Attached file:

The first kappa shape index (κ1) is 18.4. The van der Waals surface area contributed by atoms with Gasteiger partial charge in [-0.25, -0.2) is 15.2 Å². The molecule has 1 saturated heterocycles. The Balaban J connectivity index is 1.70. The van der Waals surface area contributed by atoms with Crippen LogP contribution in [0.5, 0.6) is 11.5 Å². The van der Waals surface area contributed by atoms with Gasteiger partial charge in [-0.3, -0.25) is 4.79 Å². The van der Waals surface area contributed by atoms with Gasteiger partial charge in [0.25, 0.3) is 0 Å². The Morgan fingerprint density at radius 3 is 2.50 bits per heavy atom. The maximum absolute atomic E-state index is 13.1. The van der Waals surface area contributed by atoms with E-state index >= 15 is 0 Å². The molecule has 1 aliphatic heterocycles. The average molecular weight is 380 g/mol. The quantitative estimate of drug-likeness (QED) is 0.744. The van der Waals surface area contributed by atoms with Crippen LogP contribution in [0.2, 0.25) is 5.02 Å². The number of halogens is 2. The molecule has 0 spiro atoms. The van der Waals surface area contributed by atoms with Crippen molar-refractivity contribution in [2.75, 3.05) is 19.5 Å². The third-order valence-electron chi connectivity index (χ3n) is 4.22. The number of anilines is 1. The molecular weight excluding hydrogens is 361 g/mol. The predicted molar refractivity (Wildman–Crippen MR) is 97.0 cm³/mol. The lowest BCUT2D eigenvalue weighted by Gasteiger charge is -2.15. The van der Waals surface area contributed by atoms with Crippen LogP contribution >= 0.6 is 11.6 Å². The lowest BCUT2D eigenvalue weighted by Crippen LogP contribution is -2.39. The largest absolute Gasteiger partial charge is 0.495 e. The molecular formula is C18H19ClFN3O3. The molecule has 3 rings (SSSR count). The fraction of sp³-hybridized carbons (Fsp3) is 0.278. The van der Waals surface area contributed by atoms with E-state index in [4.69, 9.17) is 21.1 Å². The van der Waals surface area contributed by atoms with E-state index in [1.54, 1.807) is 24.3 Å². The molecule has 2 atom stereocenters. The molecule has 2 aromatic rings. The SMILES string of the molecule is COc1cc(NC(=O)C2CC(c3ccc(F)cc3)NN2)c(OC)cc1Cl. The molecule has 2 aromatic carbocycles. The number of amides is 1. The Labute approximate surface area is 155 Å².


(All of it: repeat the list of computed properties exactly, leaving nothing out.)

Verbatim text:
The first kappa shape index (κ1) is 18.4. The van der Waals surface area contributed by atoms with Gasteiger partial charge in [-0.25, -0.2) is 15.2 Å². The molecule has 1 saturated heterocycles. The Balaban J connectivity index is 1.70. The van der Waals surface area contributed by atoms with Crippen LogP contribution in [0.5, 0.6) is 11.5 Å². The van der Waals surface area contributed by atoms with Gasteiger partial charge in [-0.3, -0.25) is 4.79 Å². The van der Waals surface area contributed by atoms with Gasteiger partial charge in [0.25, 0.3) is 0 Å². The Morgan fingerprint density at radius 3 is 2.50 bits per heavy atom. The maximum absolute atomic E-state index is 13.1. The van der Waals surface area contributed by atoms with E-state index >= 15 is 0 Å². The molecule has 1 aliphatic heterocycles. The average molecular weight is 380 g/mol. The quantitative estimate of drug-likeness (QED) is 0.744. The van der Waals surface area contributed by atoms with Crippen LogP contribution in [0.2, 0.25) is 5.02 Å². The number of halogens is 2. The molecule has 0 spiro atoms. The van der Waals surface area contributed by atoms with Crippen molar-refractivity contribution in [2.75, 3.05) is 19.5 Å². The third-order valence-electron chi connectivity index (χ3n) is 4.22. The number of anilines is 1. The molecular weight excluding hydrogens is 361 g/mol. The predicted molar refractivity (Wildman–Crippen MR) is 97.0 cm³/mol. The lowest BCUT2D eigenvalue weighted by Gasteiger charge is -2.15. The van der Waals surface area contributed by atoms with Crippen LogP contribution >= 0.6 is 11.6 Å². The lowest BCUT2D eigenvalue weighted by Crippen LogP contribution is -2.39. The largest absolute Gasteiger partial charge is 0.495 e. The molecular formula is C18H19ClFN3O3. The molecule has 3 rings (SSSR count). The fraction of sp³-hybridized carbons (Fsp3) is 0.278. The van der Waals surface area contributed by atoms with E-state index in [4.69, 9.17) is 21.1 Å². The van der Waals surface area contributed by atoms with E-state index in [1.54, 1.807) is 24.3 Å². The molecule has 2 atom stereocenters. The molecule has 2 aromatic rings. The SMILES string of the molecule is COc1cc(NC(=O)C2CC(c3ccc(F)cc3)NN2)c(OC)cc1Cl. The molecule has 2 aromatic carbocycles. The number of amides is 1. The Labute approximate surface area is 155 Å².